That’s really beautiful.
This Dawn Redwood (Metasequoia Glyptostroboides) is about 100 feet tall and 18 feet in diameter. Located near my place, it was planted in 1948 on Smith College Campus. It’s one of my favorite trees and I gave a visit today while on a walk through town.
It’s related to California Redwoods but it’s not American, it’s Chinese. It was thought extinct for 20 million(!) years (via fossil records) until it was discovered in a small mountain grove in China in 1941 (links below). Thousands are planted in the U.S. every year as decoration because they grow fast and are easy-ish to maintain.
This particular tree is the tallest Dawn Redwood in New England. It’s also among the top ten tallest of this species in the US. If you’re interested, have a look at some pictures of this nice guy with leaves, which are fern like and surprisingly delicate.
The things we find in our backyards…
There were a number of these on the Humboldt State University campus, which always seems a little strange to me because it’s right in the middle of coast redwood country, where some the tallest trees in the world are found. If I remember rightly, dawn redwoods are the only needle-bearing trees that are deciduous - they look dead in the winter. But I may not remember my botany correctly.
My father told me when I was much younger that this is the most photographed tree in the world - The Lone Cypress on 17-Mile Drive in Pebble Beach/Pacific Grove on the Monterey Penninsula, California. 17-Mile Drive is a private, scenic road you have to pay a toll of $9.75 to drive on. According to Wikipedia, the Pebble Beach Company says it has copyrighted this tree and refuses permission for commercial photography of it. It claims the tree is its trademark - not an imageof the tree to put on the company letterhead, but the tree itself.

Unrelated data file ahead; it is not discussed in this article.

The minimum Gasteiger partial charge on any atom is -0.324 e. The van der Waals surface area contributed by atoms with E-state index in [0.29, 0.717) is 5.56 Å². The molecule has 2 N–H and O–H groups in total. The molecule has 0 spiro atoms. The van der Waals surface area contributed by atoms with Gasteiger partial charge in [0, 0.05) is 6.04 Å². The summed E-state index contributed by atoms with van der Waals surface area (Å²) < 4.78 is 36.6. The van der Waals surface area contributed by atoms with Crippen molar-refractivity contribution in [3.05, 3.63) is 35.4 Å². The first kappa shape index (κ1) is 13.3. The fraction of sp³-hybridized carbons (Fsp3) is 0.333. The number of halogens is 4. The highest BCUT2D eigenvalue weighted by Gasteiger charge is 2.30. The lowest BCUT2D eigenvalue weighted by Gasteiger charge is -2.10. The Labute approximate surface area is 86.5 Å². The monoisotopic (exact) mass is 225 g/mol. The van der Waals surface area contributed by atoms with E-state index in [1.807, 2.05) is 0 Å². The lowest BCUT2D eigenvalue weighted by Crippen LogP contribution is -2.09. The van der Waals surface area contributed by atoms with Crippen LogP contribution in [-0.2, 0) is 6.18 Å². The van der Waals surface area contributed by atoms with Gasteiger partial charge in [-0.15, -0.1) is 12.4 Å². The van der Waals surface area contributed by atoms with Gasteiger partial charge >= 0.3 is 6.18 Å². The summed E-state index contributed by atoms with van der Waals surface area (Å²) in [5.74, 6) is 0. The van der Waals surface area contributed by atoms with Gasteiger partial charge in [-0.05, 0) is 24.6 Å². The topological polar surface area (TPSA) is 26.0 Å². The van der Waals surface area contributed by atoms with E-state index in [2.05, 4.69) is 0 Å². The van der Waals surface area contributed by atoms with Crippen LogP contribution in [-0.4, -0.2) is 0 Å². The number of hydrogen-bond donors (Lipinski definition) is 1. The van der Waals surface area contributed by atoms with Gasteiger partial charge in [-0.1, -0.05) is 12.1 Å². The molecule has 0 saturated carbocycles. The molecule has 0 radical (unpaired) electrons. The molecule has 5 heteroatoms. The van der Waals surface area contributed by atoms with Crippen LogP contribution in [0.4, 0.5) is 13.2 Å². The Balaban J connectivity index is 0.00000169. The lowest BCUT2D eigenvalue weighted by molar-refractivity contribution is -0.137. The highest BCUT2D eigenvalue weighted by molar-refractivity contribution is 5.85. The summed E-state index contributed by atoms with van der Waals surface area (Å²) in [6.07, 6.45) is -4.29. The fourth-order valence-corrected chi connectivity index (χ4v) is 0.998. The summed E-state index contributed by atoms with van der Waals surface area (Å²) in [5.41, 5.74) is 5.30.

400 trees to be removed for Endeavour’s L.A. arrival: For some South L.A. residents, the excitement of Endeavour rumbling through their neighborhoods en route to the California Science Center faded when they learned that 400 trees had to be cut down.
Photo: A landscaping crew cuts down a tree on Manchester Boulevard to clear the way for the space shuttle Endeavour when it makes its journey from Los Angeles International to its new home in Exposition Park. Credit: Katie Falkenberg / For The Times
I’m really excited that Endeavour is coming to my hometown, but this is bullshit.
Is the thing that huge? That’s pretty sucky. -South L.A. needs its trees.
We were thinking of going up there to see it go by - there are going to be a couple of geocaching meetups along the route (which is supposed to take a couple of days).
Nature’s Giants: Tallest Trees on Earth
by Linda and Dr. Dick Buscher
Sequoia is a name given to two species of coniferous evergreen redwood trees of the bald cypress family that grow in a narrow strip of land in central and northern California and southern Oregon. Sequoiadendron giganteum are the Giant Sequoias that grow only on the western slopes of the Sierra Nevada Mountains of California and are the most massive trees in the world. Some Giant Sequoia trees are believed to be 3,000 to 4,000 years old. Sequoia sempervirens are the Coastal Redwoods that grow along the Pacific coastline and are the tallest known trees in the world…
(read more: OurAmazingPlanet) (images: Linda and Dr. Dick Buscher )
Hope we can squeeze in a camping trip to the rredwoods in Balch Park in the next couple of weeks.